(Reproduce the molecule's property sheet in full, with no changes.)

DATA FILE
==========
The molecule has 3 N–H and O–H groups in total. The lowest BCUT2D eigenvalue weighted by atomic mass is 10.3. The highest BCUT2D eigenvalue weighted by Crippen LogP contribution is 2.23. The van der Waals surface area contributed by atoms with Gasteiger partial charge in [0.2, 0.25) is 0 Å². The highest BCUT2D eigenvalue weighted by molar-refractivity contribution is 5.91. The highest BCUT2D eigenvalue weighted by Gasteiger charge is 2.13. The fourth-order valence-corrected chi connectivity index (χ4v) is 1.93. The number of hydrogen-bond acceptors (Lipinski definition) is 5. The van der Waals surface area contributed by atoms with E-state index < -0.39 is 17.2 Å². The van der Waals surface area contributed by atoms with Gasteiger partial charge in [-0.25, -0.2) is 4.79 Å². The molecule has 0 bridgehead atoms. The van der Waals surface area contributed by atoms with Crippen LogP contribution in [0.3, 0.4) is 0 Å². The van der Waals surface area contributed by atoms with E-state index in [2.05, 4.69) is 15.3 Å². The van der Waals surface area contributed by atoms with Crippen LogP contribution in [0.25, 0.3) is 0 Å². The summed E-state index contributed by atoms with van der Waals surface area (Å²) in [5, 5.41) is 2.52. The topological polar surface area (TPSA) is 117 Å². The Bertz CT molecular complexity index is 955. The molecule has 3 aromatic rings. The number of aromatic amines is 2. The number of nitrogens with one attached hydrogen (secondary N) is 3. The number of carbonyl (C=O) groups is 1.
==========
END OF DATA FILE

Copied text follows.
The molecule has 3 N–H and O–H groups in total. The lowest BCUT2D eigenvalue weighted by atomic mass is 10.3. The highest BCUT2D eigenvalue weighted by Crippen LogP contribution is 2.23. The van der Waals surface area contributed by atoms with Gasteiger partial charge in [0.2, 0.25) is 0 Å². The highest BCUT2D eigenvalue weighted by molar-refractivity contribution is 5.91. The highest BCUT2D eigenvalue weighted by Gasteiger charge is 2.13. The fourth-order valence-corrected chi connectivity index (χ4v) is 1.93. The number of hydrogen-bond acceptors (Lipinski definition) is 5. The van der Waals surface area contributed by atoms with E-state index < -0.39 is 17.2 Å². The van der Waals surface area contributed by atoms with Gasteiger partial charge in [-0.25, -0.2) is 4.79 Å². The molecule has 0 bridgehead atoms. The van der Waals surface area contributed by atoms with Crippen LogP contribution in [0.3, 0.4) is 0 Å². The van der Waals surface area contributed by atoms with E-state index in [2.05, 4.69) is 15.3 Å². The van der Waals surface area contributed by atoms with Crippen LogP contribution in [0.25, 0.3) is 0 Å². The summed E-state index contributed by atoms with van der Waals surface area (Å²) in [5, 5.41) is 2.52. The topological polar surface area (TPSA) is 117 Å². The Bertz CT molecular complexity index is 955. The molecule has 3 aromatic rings. The number of aromatic amines is 2. The number of nitrogens with one attached hydrogen (secondary N) is 3. The number of carbonyl (C=O) groups is 1.